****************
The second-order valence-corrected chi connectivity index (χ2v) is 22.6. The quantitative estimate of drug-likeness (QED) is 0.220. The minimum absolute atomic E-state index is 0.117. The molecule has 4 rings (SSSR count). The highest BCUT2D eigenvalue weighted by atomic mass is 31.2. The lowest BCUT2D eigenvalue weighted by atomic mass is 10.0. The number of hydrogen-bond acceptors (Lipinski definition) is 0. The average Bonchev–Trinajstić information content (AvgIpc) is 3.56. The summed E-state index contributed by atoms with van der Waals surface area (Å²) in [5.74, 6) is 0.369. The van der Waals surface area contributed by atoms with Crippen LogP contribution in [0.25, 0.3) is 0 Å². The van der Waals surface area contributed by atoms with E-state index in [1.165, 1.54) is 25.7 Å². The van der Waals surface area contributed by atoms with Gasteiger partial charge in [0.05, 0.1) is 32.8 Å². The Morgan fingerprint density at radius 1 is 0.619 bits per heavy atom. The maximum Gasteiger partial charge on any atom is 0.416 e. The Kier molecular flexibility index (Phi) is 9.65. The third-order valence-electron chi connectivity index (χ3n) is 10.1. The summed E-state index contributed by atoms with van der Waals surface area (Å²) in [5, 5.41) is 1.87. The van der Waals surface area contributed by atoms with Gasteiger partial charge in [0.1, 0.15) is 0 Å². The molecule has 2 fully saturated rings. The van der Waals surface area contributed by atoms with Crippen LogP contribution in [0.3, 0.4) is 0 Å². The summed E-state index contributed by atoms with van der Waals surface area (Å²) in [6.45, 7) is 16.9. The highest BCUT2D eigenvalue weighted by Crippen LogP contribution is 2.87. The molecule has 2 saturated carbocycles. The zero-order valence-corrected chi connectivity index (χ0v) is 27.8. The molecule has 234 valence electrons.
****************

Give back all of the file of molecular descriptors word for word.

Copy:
The second-order valence-corrected chi connectivity index (χ2v) is 22.6. The quantitative estimate of drug-likeness (QED) is 0.220. The minimum absolute atomic E-state index is 0.117. The molecule has 4 rings (SSSR count). The highest BCUT2D eigenvalue weighted by atomic mass is 31.2. The lowest BCUT2D eigenvalue weighted by atomic mass is 10.0. The number of hydrogen-bond acceptors (Lipinski definition) is 0. The average Bonchev–Trinajstić information content (AvgIpc) is 3.56. The summed E-state index contributed by atoms with van der Waals surface area (Å²) in [5.74, 6) is 0.369. The van der Waals surface area contributed by atoms with Crippen LogP contribution in [0.25, 0.3) is 0 Å². The van der Waals surface area contributed by atoms with E-state index in [1.165, 1.54) is 25.7 Å². The van der Waals surface area contributed by atoms with Gasteiger partial charge in [0.05, 0.1) is 32.8 Å². The Morgan fingerprint density at radius 1 is 0.619 bits per heavy atom. The maximum Gasteiger partial charge on any atom is 0.416 e. The Kier molecular flexibility index (Phi) is 9.65. The third-order valence-electron chi connectivity index (χ3n) is 10.1. The summed E-state index contributed by atoms with van der Waals surface area (Å²) in [5, 5.41) is 1.87. The van der Waals surface area contributed by atoms with Gasteiger partial charge in [0.1, 0.15) is 0 Å². The molecule has 2 fully saturated rings. The van der Waals surface area contributed by atoms with Crippen LogP contribution in [0.3, 0.4) is 0 Å². The summed E-state index contributed by atoms with van der Waals surface area (Å²) in [6.45, 7) is 16.9. The highest BCUT2D eigenvalue weighted by Crippen LogP contribution is 2.87. The molecule has 2 saturated carbocycles. The zero-order valence-corrected chi connectivity index (χ0v) is 27.8. The molecule has 234 valence electrons.